North-west, subtract 100 if your current column is even. Subtract 101 if odd.
North-east, add 100 if your current column is even. Add 99 if odd.
South-west, subtract 99 if your current column is even. Subtract 100 if odd.
South-east, add 101 if your current column is even. Add 100 if odd.
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Old 12-08-2018, 10:36 AM   #5
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Default Re: What are your map coordinates?

My inspiration is the spreadsheet.
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Old 12-08-2018, 12:08 PM   #6
platimus
 
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Default Re: What are your map coordinates?

Quote:
Originally Posted by hcobb View Post
My inspiration is the spreadsheet.
LOL
Yeah, when I started using [letter][number] for encounter maps, my inspiration was chess, battleship, and bingo!
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Old 12-08-2018, 12:51 PM   #7
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Default Re: What are your map coordinates?

Quote:
Originally Posted by XRaysVision View Post
Wasn’t there a standard system used by SPI back in the 70’s? I think that Avalon Hill had a system (the same?) as well.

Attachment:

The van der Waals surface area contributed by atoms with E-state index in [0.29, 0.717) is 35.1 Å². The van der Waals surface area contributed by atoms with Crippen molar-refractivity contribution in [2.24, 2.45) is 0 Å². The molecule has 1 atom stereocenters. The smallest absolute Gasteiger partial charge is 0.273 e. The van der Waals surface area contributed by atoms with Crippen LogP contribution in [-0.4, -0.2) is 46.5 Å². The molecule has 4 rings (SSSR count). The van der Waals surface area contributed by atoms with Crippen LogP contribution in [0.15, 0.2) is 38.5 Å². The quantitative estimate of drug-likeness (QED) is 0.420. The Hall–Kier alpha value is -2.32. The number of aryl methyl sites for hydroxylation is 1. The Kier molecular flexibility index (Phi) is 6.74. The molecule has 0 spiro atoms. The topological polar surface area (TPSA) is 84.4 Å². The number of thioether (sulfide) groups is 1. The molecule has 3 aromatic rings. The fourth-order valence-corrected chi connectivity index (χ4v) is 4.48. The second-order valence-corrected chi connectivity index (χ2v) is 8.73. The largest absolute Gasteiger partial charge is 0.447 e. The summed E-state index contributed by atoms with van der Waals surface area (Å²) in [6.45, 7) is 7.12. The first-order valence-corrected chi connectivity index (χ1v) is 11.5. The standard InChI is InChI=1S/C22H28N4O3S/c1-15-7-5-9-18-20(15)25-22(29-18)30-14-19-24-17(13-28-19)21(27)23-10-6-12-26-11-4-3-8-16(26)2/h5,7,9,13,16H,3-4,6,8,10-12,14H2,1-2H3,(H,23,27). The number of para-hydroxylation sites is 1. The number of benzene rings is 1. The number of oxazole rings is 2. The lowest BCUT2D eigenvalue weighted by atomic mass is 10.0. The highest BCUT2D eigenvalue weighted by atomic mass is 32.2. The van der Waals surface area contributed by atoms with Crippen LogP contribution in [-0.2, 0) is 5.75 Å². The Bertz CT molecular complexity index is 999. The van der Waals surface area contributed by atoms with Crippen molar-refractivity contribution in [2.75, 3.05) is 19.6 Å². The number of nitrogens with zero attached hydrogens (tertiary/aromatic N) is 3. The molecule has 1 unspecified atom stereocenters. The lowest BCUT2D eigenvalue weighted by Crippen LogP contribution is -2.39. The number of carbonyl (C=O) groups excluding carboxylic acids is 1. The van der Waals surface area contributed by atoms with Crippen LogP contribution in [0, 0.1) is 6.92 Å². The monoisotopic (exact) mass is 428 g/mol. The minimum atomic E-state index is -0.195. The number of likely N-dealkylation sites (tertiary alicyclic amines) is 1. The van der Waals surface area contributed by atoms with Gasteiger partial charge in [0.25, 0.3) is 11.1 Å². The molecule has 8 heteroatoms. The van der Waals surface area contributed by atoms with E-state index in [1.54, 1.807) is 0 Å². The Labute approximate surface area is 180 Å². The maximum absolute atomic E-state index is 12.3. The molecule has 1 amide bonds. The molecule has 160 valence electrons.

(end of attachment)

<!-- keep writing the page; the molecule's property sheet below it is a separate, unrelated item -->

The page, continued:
SPI's system was based on a one-up number for the hex column and a one-up number for the hex row on each map (and if you had multiple maps, they would usually be given a unique identifier, such as a letter of the alphabet ("map H") or something similar ("NW map"). Thus, each hex would have a unique number. For example, hex B2327 was the hex in the 23rd column on the 27th row of map B. Made it very simple.

Avalon Hill's system was to label each diagonal row with a letter (if necessary going into double letters; e.g.; "AA"), and each column with a one-up number. Thus, you would have something like "N15" as a location identifier. Again, relatively simple, though sometimes it was easy to get confused as to what precise letter applied to a given hex...
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Old 12-09-2018, 04:55 AM   #8
XRaysVision
 
Join Date: Jul 2018
Default Re: What are your map coordinates?

Yeah, JLV, the SPI system is *very* simple and easy to use. I would recommend anyone who is trying to PBeM, use this for their arenas. In fact, it would be nice if SJG would “endorse” a the use a coordinate system to facilitate PBeM.

My preference would be the SPI system and clockwise numbering of hex sides.

This would allow for precise position and facing in a simple, short code:

The counter is located on Map A in column 2, row 4, and facing hex side 1 would be annotated as A020401. This also allows a complete textual description of the map itself as all that would be needed to describe the shape of a map is a list of hex numbers. For instance a 50 hex “square” arena might be described as simply as 0000-5050, obstacles, dropped objects, bodies, etc would be could also be easily located.

Once the map was established, either Play By eMail (PBeM) or Play By Text Message (PBTM) would be super fast and simple.

This is a great thread! I have a friend in Maryland (I’m in Georgia) with whom I’d like to try this out.